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The Unheavenly ChorusUnequal Political Voice and the Broken Promise of American Democracy$
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Kay Lehman Schlozman, Sidney Verba, and Henry E. Brady

Print publication date: 2012

Print ISBN-13: 9780691154848

Published to Princeton Scholarship Online: October 2017

DOI: 10.23943/princeton/9780691154848.001.0001

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The Persistence of Unequal Voice

The Persistence of Unequal Voice

Chapter:
(p.147) 6 The Persistence of Unequal Voice
Source:
The Unheavenly Chorus
Author(s):

Kay Lehman Schlozman

Sidney Verba

Henry E. Brady

Publisher:
Princeton University Press
DOI:10.23943/princeton/9780691154848.003.0006

This chapter investigates the differential voice of the advantaged and the disadvantaged. It first considers whether the participatory advantage of those who are high in socio-economic status (SES) persists over time and, in particular, whether the widely noted increase in economic inequality since the late 1970s has been matched by increasing socio-economic stratification of political voice. Then the chapter uses three-wave panel surveys to ask whether ongoing inequalities of political voice reflect not just continuing activity by the same kinds of people but persistent activity by the same individuals. It shows not only that political voice is characterized on an ongoing basis by bias in the direction of the well-educated and affluent but also that, among those who are politically active at any particular time, high-SES political activists are more likely than activists who are lower on the socio-economic ladder to continue to take part politically in the future.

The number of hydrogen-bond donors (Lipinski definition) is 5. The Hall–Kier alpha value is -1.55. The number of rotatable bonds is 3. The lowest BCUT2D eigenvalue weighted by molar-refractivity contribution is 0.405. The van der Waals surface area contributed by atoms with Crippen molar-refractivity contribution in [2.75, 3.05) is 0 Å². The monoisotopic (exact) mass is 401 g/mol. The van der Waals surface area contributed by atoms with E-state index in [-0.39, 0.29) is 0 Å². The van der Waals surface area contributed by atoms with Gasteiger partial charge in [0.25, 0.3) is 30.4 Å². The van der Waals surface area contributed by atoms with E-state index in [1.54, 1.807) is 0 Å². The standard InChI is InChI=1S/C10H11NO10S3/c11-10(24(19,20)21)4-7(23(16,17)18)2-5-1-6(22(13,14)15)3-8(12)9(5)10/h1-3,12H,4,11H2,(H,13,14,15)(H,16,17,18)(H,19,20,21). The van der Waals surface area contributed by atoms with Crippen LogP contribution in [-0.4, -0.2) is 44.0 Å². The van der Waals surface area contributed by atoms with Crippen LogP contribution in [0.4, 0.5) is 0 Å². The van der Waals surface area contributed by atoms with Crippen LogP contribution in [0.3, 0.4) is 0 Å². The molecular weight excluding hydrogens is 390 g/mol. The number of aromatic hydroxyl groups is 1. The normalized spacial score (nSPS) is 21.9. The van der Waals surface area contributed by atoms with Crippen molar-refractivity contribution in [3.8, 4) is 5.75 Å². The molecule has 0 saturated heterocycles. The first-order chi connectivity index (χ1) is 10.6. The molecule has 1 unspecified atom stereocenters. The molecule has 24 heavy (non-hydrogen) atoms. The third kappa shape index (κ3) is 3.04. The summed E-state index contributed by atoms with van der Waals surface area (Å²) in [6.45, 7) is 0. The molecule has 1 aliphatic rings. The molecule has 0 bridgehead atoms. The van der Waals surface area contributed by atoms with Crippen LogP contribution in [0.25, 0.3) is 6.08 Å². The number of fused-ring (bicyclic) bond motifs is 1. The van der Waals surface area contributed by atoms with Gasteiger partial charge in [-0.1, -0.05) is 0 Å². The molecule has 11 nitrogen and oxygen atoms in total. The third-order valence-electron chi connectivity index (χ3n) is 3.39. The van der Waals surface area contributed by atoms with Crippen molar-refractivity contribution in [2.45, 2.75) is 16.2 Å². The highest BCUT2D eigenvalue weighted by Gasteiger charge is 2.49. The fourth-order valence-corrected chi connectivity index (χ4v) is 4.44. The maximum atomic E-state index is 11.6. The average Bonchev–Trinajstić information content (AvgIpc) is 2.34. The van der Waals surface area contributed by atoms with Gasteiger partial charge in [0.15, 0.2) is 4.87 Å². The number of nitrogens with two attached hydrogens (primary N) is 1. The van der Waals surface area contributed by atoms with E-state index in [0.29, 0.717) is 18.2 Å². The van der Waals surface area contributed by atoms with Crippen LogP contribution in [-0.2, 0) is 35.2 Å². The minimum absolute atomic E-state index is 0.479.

Keywords:   differential voice, participatory advantage, socio-economic status, economic inequality, socio-economic stratification, advantaged, disadvantaged

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